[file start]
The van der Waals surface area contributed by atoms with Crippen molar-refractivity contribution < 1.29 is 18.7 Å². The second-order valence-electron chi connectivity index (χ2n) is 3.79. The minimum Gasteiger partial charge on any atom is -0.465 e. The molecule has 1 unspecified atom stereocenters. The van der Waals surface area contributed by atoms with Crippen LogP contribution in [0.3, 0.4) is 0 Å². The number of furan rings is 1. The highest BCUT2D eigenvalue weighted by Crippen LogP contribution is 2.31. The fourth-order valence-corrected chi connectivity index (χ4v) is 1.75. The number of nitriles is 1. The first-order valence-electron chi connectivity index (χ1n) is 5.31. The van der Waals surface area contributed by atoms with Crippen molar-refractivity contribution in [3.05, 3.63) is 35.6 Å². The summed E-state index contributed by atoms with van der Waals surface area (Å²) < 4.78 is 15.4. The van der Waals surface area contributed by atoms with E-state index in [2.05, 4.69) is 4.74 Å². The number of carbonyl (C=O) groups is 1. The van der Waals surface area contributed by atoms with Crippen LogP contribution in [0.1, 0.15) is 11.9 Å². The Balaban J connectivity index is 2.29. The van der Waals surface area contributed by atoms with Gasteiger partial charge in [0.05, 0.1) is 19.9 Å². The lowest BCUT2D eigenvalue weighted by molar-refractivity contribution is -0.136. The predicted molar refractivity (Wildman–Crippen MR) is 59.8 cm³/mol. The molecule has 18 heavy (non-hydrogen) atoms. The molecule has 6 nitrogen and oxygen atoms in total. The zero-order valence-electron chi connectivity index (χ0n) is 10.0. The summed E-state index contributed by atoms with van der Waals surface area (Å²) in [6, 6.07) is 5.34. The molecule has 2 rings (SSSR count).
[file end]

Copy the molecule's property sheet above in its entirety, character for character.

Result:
The van der Waals surface area contributed by atoms with Crippen molar-refractivity contribution < 1.29 is 18.7 Å². The second-order valence-electron chi connectivity index (χ2n) is 3.79. The minimum Gasteiger partial charge on any atom is -0.465 e. The molecule has 1 unspecified atom stereocenters. The van der Waals surface area contributed by atoms with Crippen LogP contribution in [0.3, 0.4) is 0 Å². The number of furan rings is 1. The highest BCUT2D eigenvalue weighted by Crippen LogP contribution is 2.31. The fourth-order valence-corrected chi connectivity index (χ4v) is 1.75. The number of nitriles is 1. The first-order valence-electron chi connectivity index (χ1n) is 5.31. The van der Waals surface area contributed by atoms with Crippen molar-refractivity contribution in [3.05, 3.63) is 35.6 Å². The summed E-state index contributed by atoms with van der Waals surface area (Å²) < 4.78 is 15.4. The van der Waals surface area contributed by atoms with E-state index in [2.05, 4.69) is 4.74 Å². The number of carbonyl (C=O) groups is 1. The van der Waals surface area contributed by atoms with Crippen LogP contribution in [0.1, 0.15) is 11.9 Å². The Balaban J connectivity index is 2.29. The van der Waals surface area contributed by atoms with Gasteiger partial charge in [0.05, 0.1) is 19.9 Å². The lowest BCUT2D eigenvalue weighted by molar-refractivity contribution is -0.136. The predicted molar refractivity (Wildman–Crippen MR) is 59.8 cm³/mol. The molecule has 18 heavy (non-hydrogen) atoms. The molecule has 6 nitrogen and oxygen atoms in total. The zero-order valence-electron chi connectivity index (χ0n) is 10.0. The summed E-state index contributed by atoms with van der Waals surface area (Å²) in [6, 6.07) is 5.34. The molecule has 2 rings (SSSR count).